$300 (32 gigabyte), $199 (16 gigabytes), $149 (8 gigabytes), $100 (4 gigabytes), $80 (2 gigabytes) 3.26" x 2.16" x 0.44", 2.1 oz., www.us.creative.com
The odd thing about Zune is that Microsoft's ads focus squarely on the product's least successful feature. The Zune includes built-in Wi-Fi wireless networking. If you happen to be within range of another Zune owner, you can see what's on the other person's player and actually download a song for a trial run of three plays (with the other Zuner's permission, of course). Interesting concept. Completely impractical, unless you happen to be in a cafeteria full of Zune owners. The wireless capability can't even be used to download new music directly from an online store, which would actually be useful.
But the Zune has a lot to like, especially the high-capacity 80-gigabyte model. Some of us like to store our music in higher-quality MP3s, using less audio-distressing compression. Problem is, the higher the quality, the bigger the file. Add in movies for the road, which take up about a gigabyte each, and you're left with tough decisions about what to carry with most portable players. Give me 80 gigabytes, though, and I can bring my entire music collection plus many hours of video entertainment with no compromise. The full-size, 80-gigabyte Zune is still compact enough for easy portability, and you'll find it for under $250. And if you have a more modest appetite for media, there are smaller-sized versions with 4- and 8-gigabyte capacities.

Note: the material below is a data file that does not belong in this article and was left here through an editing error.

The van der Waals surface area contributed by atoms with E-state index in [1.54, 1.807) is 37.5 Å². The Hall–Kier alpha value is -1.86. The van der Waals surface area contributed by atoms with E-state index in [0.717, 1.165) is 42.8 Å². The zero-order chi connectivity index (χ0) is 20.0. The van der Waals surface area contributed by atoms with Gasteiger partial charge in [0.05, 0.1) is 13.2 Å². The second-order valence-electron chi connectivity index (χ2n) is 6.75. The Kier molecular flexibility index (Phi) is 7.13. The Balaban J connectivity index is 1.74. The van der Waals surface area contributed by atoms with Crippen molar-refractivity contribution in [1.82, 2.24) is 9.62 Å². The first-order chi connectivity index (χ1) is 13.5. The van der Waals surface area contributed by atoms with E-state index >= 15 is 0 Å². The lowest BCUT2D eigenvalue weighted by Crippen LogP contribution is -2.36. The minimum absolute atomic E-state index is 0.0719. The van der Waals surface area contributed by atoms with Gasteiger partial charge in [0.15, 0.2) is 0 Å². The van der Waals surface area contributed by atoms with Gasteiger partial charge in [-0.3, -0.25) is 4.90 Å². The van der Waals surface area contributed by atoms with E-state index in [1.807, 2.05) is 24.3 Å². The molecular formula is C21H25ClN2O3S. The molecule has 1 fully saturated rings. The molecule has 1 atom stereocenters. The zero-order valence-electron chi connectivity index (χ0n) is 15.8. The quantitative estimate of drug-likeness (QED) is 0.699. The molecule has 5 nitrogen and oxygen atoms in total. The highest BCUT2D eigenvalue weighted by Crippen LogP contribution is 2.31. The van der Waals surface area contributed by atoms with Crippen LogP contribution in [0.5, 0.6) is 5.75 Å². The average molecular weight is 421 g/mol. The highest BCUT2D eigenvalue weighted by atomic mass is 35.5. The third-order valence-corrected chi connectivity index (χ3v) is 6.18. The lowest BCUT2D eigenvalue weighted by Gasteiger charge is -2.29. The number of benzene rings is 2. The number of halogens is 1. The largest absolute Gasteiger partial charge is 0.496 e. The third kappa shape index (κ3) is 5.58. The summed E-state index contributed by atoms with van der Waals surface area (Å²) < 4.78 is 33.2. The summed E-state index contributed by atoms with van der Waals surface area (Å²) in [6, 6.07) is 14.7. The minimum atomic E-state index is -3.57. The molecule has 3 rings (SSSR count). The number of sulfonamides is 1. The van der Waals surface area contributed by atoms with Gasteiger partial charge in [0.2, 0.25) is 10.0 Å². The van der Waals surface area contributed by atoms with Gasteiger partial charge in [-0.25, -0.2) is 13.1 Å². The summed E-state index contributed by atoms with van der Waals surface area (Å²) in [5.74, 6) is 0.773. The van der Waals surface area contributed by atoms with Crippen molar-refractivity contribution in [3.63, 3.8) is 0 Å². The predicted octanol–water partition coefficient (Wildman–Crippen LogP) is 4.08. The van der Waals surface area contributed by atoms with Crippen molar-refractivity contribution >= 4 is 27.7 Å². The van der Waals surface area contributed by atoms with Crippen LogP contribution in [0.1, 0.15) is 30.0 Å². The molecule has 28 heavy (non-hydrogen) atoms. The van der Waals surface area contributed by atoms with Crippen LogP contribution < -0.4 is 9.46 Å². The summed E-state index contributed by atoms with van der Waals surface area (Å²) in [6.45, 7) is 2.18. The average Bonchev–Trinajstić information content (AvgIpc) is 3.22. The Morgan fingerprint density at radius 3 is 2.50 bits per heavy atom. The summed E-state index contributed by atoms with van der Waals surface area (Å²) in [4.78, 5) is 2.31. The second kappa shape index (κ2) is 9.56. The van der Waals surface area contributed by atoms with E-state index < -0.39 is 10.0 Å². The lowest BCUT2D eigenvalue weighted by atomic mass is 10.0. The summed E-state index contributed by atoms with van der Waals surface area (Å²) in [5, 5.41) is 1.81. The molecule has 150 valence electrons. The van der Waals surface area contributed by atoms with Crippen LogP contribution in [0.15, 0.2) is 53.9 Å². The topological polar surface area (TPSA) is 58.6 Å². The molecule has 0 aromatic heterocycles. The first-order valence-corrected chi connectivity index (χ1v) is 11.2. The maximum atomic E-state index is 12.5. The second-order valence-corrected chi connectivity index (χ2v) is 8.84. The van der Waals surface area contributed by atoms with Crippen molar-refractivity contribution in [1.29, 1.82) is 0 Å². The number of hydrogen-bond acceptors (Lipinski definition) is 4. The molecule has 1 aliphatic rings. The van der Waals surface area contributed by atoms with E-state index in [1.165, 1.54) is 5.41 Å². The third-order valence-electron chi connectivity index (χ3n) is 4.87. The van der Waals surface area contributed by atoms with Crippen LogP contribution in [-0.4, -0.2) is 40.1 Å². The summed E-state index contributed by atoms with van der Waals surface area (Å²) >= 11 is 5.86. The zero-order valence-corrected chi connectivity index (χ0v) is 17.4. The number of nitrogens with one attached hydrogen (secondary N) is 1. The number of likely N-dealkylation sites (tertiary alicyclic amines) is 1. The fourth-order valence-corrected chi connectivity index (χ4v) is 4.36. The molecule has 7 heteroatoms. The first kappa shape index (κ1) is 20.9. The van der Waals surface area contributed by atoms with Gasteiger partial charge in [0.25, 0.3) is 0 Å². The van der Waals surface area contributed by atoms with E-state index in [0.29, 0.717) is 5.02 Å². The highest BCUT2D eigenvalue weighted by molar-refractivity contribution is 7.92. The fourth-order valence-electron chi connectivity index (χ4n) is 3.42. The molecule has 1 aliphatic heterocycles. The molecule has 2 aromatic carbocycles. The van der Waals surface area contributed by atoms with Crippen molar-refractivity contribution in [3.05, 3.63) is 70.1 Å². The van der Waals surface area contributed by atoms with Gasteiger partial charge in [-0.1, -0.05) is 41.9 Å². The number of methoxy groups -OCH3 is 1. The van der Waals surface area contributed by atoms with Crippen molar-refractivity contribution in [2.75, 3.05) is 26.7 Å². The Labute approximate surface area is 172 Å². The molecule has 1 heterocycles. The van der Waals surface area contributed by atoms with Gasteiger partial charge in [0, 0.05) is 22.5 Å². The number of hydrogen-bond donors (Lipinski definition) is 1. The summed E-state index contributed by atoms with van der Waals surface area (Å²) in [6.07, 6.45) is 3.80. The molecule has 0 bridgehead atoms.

All the Zunes share an elegantly simple design and nicely arranged menu system, controlled by moving your finger across a touch-sensitive pad below the screen. The Zune even comes with a decent set of earbuds.
Hard-drive models: $250 (80 gigabytes), 4.26" x 2.41" x 0.51", 4.5 oz.; Flash-memory models: $200 (8 gigabytes), $150 (4 gigabytes), 3.60" x 1.63" x 0.33", 1.7 oz., zune.net
Philips GoGear SA6185/6145
If you're looking for a big-screen video player with a small price tag, SA6145 is an intriguing choice. It boasts a 3.5-inch display, FM radio and voice recorder, and even built-in stereo speakers (not really high-fidelity, but useful). Yet the SA6185, with 8 gigabytes of memory, costs just $169, the 4-gigabyte SA6145, $149.
Of course, some corners were cut in the process. While the screen is large and very bright, the resolution is a modest 320 x 240—good enough, but not best of class. Video support is limited to a single format (Windows Media), though Philips does include software for converting other file formats. Audio performance is adequate, but not as precise and pleasing as category leaders like the Creative Zen and the iPods.
On the other hand, you can master the menu system without even cracking the manual, and it includes an FM radio and voice recorder. There's also support for subscription music downloads via the Rhapsody service. And compared with other large-screen video devices, you'll save enough to pay for months of subscription service.
SA6185, $169 (8 gigabytes), SA6145, $149 (4 gigabytes), 4.92" x 2.9" x 0.5", 5.40 oz., usa.philips.com
Steve Morgenstern is a contributing editor who writes frequently on technological subjects for Cigar Aficionado.